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David Gulpilil – Lifetime Achievement Award

Gravely ill indigenous actor David Gulpilil, whose charismatic screen presence helped change the way indigenous people were seen around the world, has asked audiences to remember him. “Never forget me. While I am here, I will never forget you,” Gulpilil said in a video message thanking NAIDOC for this week’s lifetime achievement award.

The annual awards, which recognise the significant achievements of Aboriginal and Torres Strait Islander people, were presented in Canberra on Saturday night. The national Naidoc committee co-chair, John Paul Janke, said the awards provide the opportunity to showcase Indigenous excellence. “They celebrate our past, our present and our future and [how] individuals’ unwavering determination and work enrich our communities,” he said.

David Gulpilil – magnetic Indigenous actor connecting two Australias. David Gulpilil Ridjimiraril Dalaithngu AM has been recognised for revolutionising the way the world sees Aboriginal people by bringing traditional culture to the big screen. He has enjoyed an acting career spanning 50 years, appearing in iconic films such as Walkabout, The Last Wave, Crocodile Dundee, The Tracker and Rabbit Proof Fence.

It had been widely known that Gulpilil, 66, was ill but his daughter Phoebe Marson confirmed it to the NAIDOC audience.

“He’s sick. He has lung cancer and one day soon he will go to the Dreamtime,” Ms Marson said, standing with her sister MaKia McLaughlin.

Gulpilil, who was born in Arnhem Land and now lives in Murray Bridge, appeared frail on the red carpet at the launch of the new Storm Boy in January.

https://www.facebook.com/NITVAustralia/videos/364792990905617/

htmlhttps://www.smh.com.au/national/renowned-actor-david-gulpilil-receives-top-national-naidoc-award-20190706-p524s8.html

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  1. It was sad to read in your blog Lorrie that David Gulpilil is gravely ill. He asks for us not to forget him. I can never forget the man who welcomed me to his home in Maningrida NT 22 years ago, happy to show his country, his home, his culture. How can I forget him. I then had the delight in photographing him again during a cold Melbourne winter in a studio, from which I was proud to be awarded the Quill Award for Best Feature Photograph. I worked the camera but it was David who worked the image. He had that ability to claim the space, the energy, and command the attention. Just like in Maningrida, he was enthusiastic in embracing life and of our acquaintance. David was down to promote his latest film, Charlie’s Country, and for those who would really like to know a little more of him and his Yolngu culture, then that’s the perfect film to see, it really should have been titled ‘David’s Country’. Without doubt one of Australia’s finest actors. I’m so happy for him that he’s been recognized for a Lifetime Achievement Award during NAIDOC My sincerest thoughts and best wishes are with him as he nears his own “Dreamtime”.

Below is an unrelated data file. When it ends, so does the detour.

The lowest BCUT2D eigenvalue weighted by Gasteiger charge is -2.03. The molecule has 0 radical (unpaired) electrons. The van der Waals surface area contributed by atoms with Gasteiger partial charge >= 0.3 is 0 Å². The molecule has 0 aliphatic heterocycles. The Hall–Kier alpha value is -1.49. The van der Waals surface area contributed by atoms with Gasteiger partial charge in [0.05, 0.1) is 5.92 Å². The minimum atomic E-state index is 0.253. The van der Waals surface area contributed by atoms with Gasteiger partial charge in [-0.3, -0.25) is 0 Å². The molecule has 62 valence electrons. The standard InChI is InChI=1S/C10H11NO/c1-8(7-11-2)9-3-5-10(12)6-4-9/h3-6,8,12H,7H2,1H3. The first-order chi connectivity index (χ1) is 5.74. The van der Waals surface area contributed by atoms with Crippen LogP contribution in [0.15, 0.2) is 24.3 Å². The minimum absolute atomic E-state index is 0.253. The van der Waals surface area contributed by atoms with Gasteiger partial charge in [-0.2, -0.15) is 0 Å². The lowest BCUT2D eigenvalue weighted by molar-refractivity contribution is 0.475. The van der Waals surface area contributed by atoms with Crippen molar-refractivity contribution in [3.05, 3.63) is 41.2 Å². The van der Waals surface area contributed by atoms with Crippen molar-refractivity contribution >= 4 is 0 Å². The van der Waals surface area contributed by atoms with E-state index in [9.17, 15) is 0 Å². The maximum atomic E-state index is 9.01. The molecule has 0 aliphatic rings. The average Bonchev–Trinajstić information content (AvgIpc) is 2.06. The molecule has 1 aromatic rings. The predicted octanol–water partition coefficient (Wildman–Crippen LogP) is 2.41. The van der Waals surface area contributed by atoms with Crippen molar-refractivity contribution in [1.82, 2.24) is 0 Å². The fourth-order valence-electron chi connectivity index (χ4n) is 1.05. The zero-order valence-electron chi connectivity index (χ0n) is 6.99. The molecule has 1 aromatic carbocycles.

2. Amazing photos Lorrie. It’s very sad to hear that David Gulpilil who contributed so much is soon to die, I agree with Aonymous. A tiny thing – there is a small typo in the first line of third par. “Read More”

  3. Love Anons comments… I couldn’t agree more. The film ‘Walkabout’ is, without doubt, the most life affecting film
    I have ever seen and I am forever indebted to Gulpilil for his beautiful part in it.

  4. So wonderful that Gulpilil has received this totally deserved acknowledgement for a lifetime of work and leadership. He has delivered amazing performances in so so many Australian films, and has been a leader of his local and wider and indigenous communities.

    And so sad to hear that he is ill. The words of his daughter “one day soon he will go to the Dreamtime” are beautifully soothing and fitting for the proud and mystical man captured so beautifully in Lorrie’s portraits.

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